Knitting For Dummies
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Knitting the rib stitch creates ribs, or textured vertical stripes. The rib stitch consists of columns of knit stitches alternating with columns of purl stitches. To make a ribbed pattern, you change from knit stitches to purl stitches within a row — instead of alternating knit rows with purl rows (as you do when making horizontal stripes).

The most common ribbing combinations are those that are even (that is, the rib uses the same number of knitted versus purl columns):

  • 1 x 1 ribbing: Single knit stitches alternate with single purl stitches, creating very narrow columns. To create 1 x 1 ribbing, cast on an even number of stitches. Next, work every row: *K1, p1; rep from * to end of row. Repeat this row for the length of your piece.

    This sample of 1 x 1 ribbing shows the ribbing stretched out a bit so that you can see the purl rows (the horizontal lines in the background). When it isn’t stretched out, the knit columns contract, hiding the purl columns.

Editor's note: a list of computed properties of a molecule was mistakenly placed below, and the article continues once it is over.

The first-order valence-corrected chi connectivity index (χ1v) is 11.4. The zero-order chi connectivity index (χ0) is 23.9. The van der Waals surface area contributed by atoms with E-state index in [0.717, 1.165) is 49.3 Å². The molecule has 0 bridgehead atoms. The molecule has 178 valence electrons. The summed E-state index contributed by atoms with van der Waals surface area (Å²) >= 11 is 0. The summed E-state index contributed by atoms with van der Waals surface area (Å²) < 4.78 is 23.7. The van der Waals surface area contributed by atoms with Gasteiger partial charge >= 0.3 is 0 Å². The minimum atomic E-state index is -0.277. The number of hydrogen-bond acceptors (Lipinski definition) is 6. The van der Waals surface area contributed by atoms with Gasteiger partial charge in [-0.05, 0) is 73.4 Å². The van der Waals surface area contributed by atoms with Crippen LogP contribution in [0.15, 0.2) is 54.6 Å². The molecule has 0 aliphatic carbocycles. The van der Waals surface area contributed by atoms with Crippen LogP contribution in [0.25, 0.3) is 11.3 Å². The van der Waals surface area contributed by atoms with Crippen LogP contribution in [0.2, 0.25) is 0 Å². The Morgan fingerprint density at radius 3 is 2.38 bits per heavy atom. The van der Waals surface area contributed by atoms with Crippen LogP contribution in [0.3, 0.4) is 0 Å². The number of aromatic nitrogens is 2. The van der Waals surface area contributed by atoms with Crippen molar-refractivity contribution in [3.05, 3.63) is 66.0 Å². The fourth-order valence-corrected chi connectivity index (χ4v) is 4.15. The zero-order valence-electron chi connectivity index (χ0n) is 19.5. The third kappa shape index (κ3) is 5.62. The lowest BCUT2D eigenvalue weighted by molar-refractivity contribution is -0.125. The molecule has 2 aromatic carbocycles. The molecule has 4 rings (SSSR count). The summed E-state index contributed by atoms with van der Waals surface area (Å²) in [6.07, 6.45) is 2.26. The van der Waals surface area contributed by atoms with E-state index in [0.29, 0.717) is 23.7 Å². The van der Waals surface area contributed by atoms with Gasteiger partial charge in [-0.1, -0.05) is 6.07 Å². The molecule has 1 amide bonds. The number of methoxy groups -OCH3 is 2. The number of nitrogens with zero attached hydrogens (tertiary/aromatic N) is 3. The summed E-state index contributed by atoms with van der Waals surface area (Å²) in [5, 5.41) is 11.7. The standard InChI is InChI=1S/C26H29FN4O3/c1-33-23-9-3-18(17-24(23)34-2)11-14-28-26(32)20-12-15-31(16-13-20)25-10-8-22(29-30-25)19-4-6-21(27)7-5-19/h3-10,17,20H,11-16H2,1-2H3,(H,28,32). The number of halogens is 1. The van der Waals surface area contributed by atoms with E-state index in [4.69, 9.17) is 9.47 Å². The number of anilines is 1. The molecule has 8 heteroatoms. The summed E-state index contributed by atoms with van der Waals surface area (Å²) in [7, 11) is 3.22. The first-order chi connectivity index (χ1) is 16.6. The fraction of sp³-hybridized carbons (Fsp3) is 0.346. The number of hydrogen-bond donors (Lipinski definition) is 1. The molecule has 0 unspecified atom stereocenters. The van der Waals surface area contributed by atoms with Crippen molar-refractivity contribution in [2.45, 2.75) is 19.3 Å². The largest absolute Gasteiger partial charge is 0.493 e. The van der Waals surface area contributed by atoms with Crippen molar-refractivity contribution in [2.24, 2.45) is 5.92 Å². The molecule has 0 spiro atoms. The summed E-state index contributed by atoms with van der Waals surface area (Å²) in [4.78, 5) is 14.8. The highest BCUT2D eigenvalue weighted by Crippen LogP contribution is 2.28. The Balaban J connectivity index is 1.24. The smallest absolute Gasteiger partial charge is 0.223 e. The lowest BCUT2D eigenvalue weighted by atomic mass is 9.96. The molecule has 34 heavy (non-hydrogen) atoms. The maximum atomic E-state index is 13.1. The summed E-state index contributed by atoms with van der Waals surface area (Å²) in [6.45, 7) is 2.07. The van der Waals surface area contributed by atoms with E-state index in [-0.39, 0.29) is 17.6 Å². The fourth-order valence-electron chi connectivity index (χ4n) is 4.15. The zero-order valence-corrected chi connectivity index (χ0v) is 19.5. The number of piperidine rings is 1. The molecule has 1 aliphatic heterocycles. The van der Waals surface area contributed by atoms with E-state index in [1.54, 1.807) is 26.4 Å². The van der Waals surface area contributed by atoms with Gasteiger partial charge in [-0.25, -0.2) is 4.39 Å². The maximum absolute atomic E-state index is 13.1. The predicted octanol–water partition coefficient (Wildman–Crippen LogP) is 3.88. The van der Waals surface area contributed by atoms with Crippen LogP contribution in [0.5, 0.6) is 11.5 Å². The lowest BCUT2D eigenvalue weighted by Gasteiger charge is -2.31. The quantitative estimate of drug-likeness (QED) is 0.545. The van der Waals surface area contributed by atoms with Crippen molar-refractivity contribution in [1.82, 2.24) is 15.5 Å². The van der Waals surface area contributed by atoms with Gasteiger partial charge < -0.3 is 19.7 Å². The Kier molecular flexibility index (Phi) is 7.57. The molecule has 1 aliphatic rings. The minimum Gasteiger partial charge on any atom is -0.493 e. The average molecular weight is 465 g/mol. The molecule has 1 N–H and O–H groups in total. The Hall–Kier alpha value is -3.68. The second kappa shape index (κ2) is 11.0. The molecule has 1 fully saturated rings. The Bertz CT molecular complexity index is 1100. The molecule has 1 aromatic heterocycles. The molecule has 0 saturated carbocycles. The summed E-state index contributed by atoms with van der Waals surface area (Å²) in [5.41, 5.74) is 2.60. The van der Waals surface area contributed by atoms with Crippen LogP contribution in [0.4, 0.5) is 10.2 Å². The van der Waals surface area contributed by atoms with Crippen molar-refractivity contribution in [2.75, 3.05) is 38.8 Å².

• 2 x 2 ribbing: Alternates 2 knit stitches with 2 purl stitches. It pulls in slightly less than 1 x 1 ribbing. To create 2 x 2 ribbing, cast on a multiple of 4 stitches. Next, work every row: *K2, p2; rep from * to end of row. Repeat this row for the length of your piece.

    If you want your piece to begin and end on 2 knit stitches, add 2 to the multiple that you cast on at the beginning.


The elasticity of the final ribbed fabric is affected by:

  • Column width: The narrower the column of stitches, the more elastic the ribbing.

  • Needle size: Bigger needles result in less elasticity. Also, because ribbed edgings are intended to “hug” the body, you generally work them on needles one or two sizes smaller than the ones used for the body of the project.

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